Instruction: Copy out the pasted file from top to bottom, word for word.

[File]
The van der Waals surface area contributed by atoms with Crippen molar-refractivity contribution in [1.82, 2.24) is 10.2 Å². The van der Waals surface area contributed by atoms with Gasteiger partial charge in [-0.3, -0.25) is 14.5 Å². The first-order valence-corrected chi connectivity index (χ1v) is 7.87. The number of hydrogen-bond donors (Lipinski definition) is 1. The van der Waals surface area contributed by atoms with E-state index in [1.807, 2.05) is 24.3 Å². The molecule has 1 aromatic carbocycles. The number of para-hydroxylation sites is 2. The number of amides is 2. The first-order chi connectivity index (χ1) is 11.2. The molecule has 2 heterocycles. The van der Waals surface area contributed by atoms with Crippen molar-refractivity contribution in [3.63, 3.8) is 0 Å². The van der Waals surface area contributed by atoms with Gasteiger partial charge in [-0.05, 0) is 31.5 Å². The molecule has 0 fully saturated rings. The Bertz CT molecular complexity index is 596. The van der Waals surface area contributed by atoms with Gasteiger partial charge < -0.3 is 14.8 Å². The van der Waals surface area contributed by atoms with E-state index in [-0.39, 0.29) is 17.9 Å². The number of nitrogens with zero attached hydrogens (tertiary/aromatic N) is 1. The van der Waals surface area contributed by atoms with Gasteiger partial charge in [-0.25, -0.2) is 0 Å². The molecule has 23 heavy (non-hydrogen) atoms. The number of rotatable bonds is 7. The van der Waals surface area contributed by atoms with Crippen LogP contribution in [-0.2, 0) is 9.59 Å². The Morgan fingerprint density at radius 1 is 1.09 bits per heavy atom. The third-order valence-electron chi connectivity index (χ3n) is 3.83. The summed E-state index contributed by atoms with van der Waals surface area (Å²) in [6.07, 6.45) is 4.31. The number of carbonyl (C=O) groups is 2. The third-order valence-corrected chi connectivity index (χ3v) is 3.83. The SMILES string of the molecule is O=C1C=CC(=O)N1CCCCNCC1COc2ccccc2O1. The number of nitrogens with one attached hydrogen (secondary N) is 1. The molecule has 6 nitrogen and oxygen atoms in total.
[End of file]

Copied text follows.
The van der Waals surface area contributed by atoms with Crippen molar-refractivity contribution in [1.82, 2.24) is 10.2 Å². The van der Waals surface area contributed by atoms with Gasteiger partial charge in [-0.3, -0.25) is 14.5 Å². The first-order valence-corrected chi connectivity index (χ1v) is 7.87. The number of hydrogen-bond donors (Lipinski definition) is 1. The van der Waals surface area contributed by atoms with E-state index in [1.807, 2.05) is 24.3 Å². The molecule has 1 aromatic carbocycles. The number of para-hydroxylation sites is 2. The number of amides is 2. The first-order chi connectivity index (χ1) is 11.2. The molecule has 2 heterocycles. The van der Waals surface area contributed by atoms with Crippen molar-refractivity contribution in [3.63, 3.8) is 0 Å². The van der Waals surface area contributed by atoms with Gasteiger partial charge in [-0.05, 0) is 31.5 Å². The molecule has 0 fully saturated rings. The Bertz CT molecular complexity index is 596. The van der Waals surface area contributed by atoms with Gasteiger partial charge < -0.3 is 14.8 Å². The van der Waals surface area contributed by atoms with E-state index in [-0.39, 0.29) is 17.9 Å². The number of nitrogens with zero attached hydrogens (tertiary/aromatic N) is 1. The van der Waals surface area contributed by atoms with Gasteiger partial charge in [-0.25, -0.2) is 0 Å². The molecule has 23 heavy (non-hydrogen) atoms. The number of rotatable bonds is 7. The van der Waals surface area contributed by atoms with Crippen LogP contribution in [-0.2, 0) is 9.59 Å². The Morgan fingerprint density at radius 1 is 1.09 bits per heavy atom. The third-order valence-electron chi connectivity index (χ3n) is 3.83. The summed E-state index contributed by atoms with van der Waals surface area (Å²) in [6.07, 6.45) is 4.31. The number of carbonyl (C=O) groups is 2. The third-order valence-corrected chi connectivity index (χ3v) is 3.83. The SMILES string of the molecule is O=C1C=CC(=O)N1CCCCNCC1COc2ccccc2O1. The number of nitrogens with one attached hydrogen (secondary N) is 1. The molecule has 6 nitrogen and oxygen atoms in total.